The Chicago Tribune snarled in December 1865: “The men of the North will convert the State of Mississippi into a frog-pond before they will allow [the Black Codes] to disgrace one foot of soil in which the bones of our soldiers sleep and over which the flag of freedom waves.”

Congressional Republicans refused to seat southern representatives, then granted black southerners the right to own property and to bring suits and testify in court. They also established federal courts in the south to give ex-slaves access to legal protection.

Johnson vetoed these laws, arguing both that they gave black men more legal rights than white men and that the officials necessary to protect black rights would waste tax dollars. Then he announced Congress was operating illegally because it was passing laws without southern representatives. It could not legislate, he said, until it restored the south to the Union. Congress promptly repassed its laws over his veto.

The battle lines were drawn. On the one hand, Republicans defended the rights of all loyal Americans to equal protection under the laws. On the other, Democrats complained that Republicans were using tax dollars to help black Americans at the expense of hardworking white men.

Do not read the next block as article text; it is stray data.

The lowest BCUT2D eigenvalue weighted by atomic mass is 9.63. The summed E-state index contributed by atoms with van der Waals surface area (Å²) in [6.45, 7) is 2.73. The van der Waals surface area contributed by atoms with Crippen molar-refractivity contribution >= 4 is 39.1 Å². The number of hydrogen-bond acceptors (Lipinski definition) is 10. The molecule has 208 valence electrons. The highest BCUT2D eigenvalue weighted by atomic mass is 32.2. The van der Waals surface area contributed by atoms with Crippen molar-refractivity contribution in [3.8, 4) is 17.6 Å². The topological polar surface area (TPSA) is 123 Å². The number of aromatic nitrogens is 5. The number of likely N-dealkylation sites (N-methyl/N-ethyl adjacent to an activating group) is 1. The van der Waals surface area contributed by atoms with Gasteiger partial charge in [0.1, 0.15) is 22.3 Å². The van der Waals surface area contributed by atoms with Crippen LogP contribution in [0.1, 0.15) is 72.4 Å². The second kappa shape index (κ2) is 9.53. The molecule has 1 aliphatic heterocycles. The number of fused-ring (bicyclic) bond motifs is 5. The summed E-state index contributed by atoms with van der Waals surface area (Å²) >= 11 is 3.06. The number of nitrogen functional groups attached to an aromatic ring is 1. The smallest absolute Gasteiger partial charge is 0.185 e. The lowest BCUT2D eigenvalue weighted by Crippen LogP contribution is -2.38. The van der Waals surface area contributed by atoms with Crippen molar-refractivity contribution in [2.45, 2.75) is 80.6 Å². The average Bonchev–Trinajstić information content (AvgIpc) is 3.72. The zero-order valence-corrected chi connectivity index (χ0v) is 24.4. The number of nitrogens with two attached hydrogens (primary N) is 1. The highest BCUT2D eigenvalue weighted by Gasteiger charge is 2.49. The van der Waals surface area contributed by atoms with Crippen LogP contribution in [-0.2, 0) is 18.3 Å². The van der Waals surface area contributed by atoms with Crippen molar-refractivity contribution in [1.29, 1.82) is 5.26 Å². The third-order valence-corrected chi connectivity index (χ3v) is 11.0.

Northerners had watched, horrified, as ex-Confederates virtually re-enslaved the black southerners

Republicans were not necessarily keen advocates of black voting, but Johnson’s pardon of most white southern Democrats made them turn to black suffrage to keep the government out of the hands of ex-Confederates. Congressmen’s solution to the problem of reintegrating the southern states to the Union was the Fourteenth Amendment. This constitutional amendment expanded citizenship to African-American men as well as the children of all immigrants. It also tried to nudge the south toward black suffrage by threatening to reduce a state’s congressional representation if it denied the vote to a significant number of its men. Congress called for southern states to ratify the amendment before readmission to the Union.

Continued rebellion

In summer 1866, Johnson railed against congressmen as “traitors… trying to break up the Government”. Convinced Democrats would sweep the 1866 midterm elections and that a new Democratic Congress would endorse his own policies, he urged southern whites to ignore Republicans’ reconstruction plan.